This year’s WWDC saw Apple announce the coming of the open-sourcing of and Linux compatibility for Swift. A fun and thoughtfully-designed language, Swift is a truly modern language that shows promise beyond just the land of Mac and iOS applications.

However, Swift is currently only usable through Xcode and its tooling—the IDE, Playgrounds, and the xcodebuild command-line interface. There are command-line REPL and compiler program interfaces—swift and swiftc respectively—however the latter, like most compilers, is ungainly to use directly and requires some verbose magic to compile any sort of non-trivial project structure.

We need a platform

Languages need platforms and ecosystems to make them useful. Haskell has Cabal, Rust has Cargo, C has make1, but right now Swift has just a couple package managers, CocoaPods and Carthage.

Compiled languages need more than just a package manager. Both Carthage and CocoaPods invoke the Xcode build system under the hood, they can’t build anything on their own. For Swift to be usable on Linux and in roles beyond building user applications it needs a system capable of building a Swift executable or library without the presence of Xcode. Most servers run Linux/BSD/etc., and web developers don’t want to have to fire up the entire Xcode toolchain just to produce a binary. Furthermore they don’t want their development system, their continuous integration system, or their web server to have to run Mac OS X and Xcode.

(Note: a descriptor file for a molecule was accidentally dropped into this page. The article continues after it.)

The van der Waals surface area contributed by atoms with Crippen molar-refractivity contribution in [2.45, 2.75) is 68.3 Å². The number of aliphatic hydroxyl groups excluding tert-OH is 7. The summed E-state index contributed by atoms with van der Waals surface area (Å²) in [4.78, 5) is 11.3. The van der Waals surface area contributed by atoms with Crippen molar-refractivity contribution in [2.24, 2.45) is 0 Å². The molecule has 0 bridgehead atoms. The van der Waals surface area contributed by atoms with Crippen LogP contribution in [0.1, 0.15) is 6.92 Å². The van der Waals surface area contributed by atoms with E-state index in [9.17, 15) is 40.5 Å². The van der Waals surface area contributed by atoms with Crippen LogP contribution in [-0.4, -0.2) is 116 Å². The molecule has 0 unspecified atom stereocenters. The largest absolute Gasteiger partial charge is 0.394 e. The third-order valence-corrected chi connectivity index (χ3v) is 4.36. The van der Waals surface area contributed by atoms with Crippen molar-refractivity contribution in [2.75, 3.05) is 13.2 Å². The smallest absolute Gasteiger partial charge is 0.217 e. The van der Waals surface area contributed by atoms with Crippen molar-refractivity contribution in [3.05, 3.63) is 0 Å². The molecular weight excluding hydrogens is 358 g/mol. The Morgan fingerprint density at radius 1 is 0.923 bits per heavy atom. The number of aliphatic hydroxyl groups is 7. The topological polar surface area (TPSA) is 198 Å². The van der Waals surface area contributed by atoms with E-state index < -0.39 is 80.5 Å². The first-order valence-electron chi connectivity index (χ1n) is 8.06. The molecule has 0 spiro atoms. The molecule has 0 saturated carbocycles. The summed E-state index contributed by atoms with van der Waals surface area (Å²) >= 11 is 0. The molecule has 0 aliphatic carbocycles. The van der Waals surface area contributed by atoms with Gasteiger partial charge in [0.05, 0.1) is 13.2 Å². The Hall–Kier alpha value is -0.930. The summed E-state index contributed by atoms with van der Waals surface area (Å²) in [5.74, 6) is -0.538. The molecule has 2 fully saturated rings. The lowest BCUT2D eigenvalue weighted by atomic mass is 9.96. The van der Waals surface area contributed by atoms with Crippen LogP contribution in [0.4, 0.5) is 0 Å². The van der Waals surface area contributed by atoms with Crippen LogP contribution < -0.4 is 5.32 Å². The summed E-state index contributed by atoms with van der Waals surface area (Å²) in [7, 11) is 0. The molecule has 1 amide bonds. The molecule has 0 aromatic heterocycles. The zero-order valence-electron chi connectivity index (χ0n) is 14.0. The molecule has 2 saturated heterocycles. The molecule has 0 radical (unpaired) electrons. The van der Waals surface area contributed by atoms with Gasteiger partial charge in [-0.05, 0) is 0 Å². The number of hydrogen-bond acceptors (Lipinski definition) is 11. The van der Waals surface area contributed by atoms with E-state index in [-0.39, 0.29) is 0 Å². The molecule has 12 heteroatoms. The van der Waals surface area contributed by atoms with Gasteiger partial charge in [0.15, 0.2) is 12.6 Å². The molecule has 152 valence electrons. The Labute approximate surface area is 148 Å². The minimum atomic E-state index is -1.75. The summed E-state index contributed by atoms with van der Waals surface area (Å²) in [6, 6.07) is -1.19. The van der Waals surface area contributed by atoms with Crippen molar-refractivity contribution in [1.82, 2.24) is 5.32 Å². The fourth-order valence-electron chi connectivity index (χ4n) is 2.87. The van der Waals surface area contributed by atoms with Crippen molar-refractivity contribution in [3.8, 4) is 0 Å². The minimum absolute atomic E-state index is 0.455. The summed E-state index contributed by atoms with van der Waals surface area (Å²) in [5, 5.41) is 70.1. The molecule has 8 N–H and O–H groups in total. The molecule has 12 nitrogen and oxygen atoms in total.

If Swift really is coming to Linux, then it needs a full-featured package manager and build system: something that can handle resolving dependencies, fetching those dependencies, and building the entire scope of a project and its dependencies. Xcode-on-the-Mac or some stripped-down multi-platform relative that’s able to build .xcodeproj files2 is simply not going to cut it.

Enter Roost

Roost is an alpha-stage package manager and build system for Swift. It is heavily inspired by the syntax and operation of Rust’s Cargo, and it aims to fill this gap in the ecosystem. In theory, the minute Swift binaries can be deployed to non-Mac OS X platforms (eg. web servers), Roost will be there and ready to build on those platforms.

As the language, toolchain, and interoperability improve there are a multitude of different applications for Swift: graphical applications, web applications, servers, etc. From reliable servers (ARC and optionals are a powerful combination) to GUI applications, there are all sorts of possibilities, and Roost will hopefully be a powerful tool for building those various programs and libraries.

  1. And a lot of weird system magic. 

  2. I feel daring even suggesting Apple would go that far.